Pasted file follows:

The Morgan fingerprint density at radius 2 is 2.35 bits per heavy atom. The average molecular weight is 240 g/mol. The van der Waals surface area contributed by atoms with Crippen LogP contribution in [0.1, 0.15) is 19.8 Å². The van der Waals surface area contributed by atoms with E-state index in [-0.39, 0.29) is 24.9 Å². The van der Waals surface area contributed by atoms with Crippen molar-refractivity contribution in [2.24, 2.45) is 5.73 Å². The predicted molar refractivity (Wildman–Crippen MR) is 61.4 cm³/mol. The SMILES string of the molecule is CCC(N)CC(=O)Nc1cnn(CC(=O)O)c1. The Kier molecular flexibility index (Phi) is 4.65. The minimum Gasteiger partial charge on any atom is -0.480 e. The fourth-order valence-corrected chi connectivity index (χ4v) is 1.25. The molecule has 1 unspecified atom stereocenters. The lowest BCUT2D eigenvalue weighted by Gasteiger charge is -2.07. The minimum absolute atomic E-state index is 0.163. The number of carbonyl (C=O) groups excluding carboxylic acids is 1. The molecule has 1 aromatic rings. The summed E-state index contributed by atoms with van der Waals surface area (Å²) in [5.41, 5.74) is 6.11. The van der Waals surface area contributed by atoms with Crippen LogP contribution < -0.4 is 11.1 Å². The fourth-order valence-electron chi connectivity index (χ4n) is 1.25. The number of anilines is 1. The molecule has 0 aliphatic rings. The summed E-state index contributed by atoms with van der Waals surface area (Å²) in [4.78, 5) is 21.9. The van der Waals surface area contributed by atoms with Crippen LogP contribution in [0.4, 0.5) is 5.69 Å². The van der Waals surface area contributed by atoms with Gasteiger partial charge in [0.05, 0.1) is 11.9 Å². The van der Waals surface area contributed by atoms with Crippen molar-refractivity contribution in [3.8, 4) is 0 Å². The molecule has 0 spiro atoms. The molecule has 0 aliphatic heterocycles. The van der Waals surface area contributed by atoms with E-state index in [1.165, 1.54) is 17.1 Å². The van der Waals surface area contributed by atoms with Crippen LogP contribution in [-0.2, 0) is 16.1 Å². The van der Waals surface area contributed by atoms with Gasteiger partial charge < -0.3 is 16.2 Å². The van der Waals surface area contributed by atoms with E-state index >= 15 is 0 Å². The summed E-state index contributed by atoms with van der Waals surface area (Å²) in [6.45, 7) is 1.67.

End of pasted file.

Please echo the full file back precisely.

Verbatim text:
The Morgan fingerprint density at radius 2 is 2.35 bits per heavy atom. The average molecular weight is 240 g/mol. The van der Waals surface area contributed by atoms with Crippen LogP contribution in [0.1, 0.15) is 19.8 Å². The van der Waals surface area contributed by atoms with E-state index in [-0.39, 0.29) is 24.9 Å². The van der Waals surface area contributed by atoms with Crippen molar-refractivity contribution in [2.24, 2.45) is 5.73 Å². The predicted molar refractivity (Wildman–Crippen MR) is 61.4 cm³/mol. The SMILES string of the molecule is CCC(N)CC(=O)Nc1cnn(CC(=O)O)c1. The Kier molecular flexibility index (Phi) is 4.65. The minimum Gasteiger partial charge on any atom is -0.480 e. The fourth-order valence-corrected chi connectivity index (χ4v) is 1.25. The molecule has 1 unspecified atom stereocenters. The lowest BCUT2D eigenvalue weighted by Gasteiger charge is -2.07. The minimum absolute atomic E-state index is 0.163. The number of carbonyl (C=O) groups excluding carboxylic acids is 1. The molecule has 1 aromatic rings. The summed E-state index contributed by atoms with van der Waals surface area (Å²) in [5.41, 5.74) is 6.11. The van der Waals surface area contributed by atoms with Crippen LogP contribution < -0.4 is 11.1 Å². The fourth-order valence-electron chi connectivity index (χ4n) is 1.25. The number of anilines is 1. The molecule has 0 aliphatic rings. The summed E-state index contributed by atoms with van der Waals surface area (Å²) in [4.78, 5) is 21.9. The van der Waals surface area contributed by atoms with Crippen LogP contribution in [0.4, 0.5) is 5.69 Å². The van der Waals surface area contributed by atoms with Gasteiger partial charge in [0.05, 0.1) is 11.9 Å². The van der Waals surface area contributed by atoms with Crippen molar-refractivity contribution in [3.8, 4) is 0 Å². The molecule has 0 spiro atoms. The molecule has 0 aliphatic heterocycles. The van der Waals surface area contributed by atoms with E-state index in [1.165, 1.54) is 17.1 Å². The van der Waals surface area contributed by atoms with Crippen LogP contribution in [-0.2, 0) is 16.1 Å². The van der Waals surface area contributed by atoms with Gasteiger partial charge < -0.3 is 16.2 Å². The van der Waals surface area contributed by atoms with E-state index >= 15 is 0 Å². The summed E-state index contributed by atoms with van der Waals surface area (Å²) in [6.45, 7) is 1.67.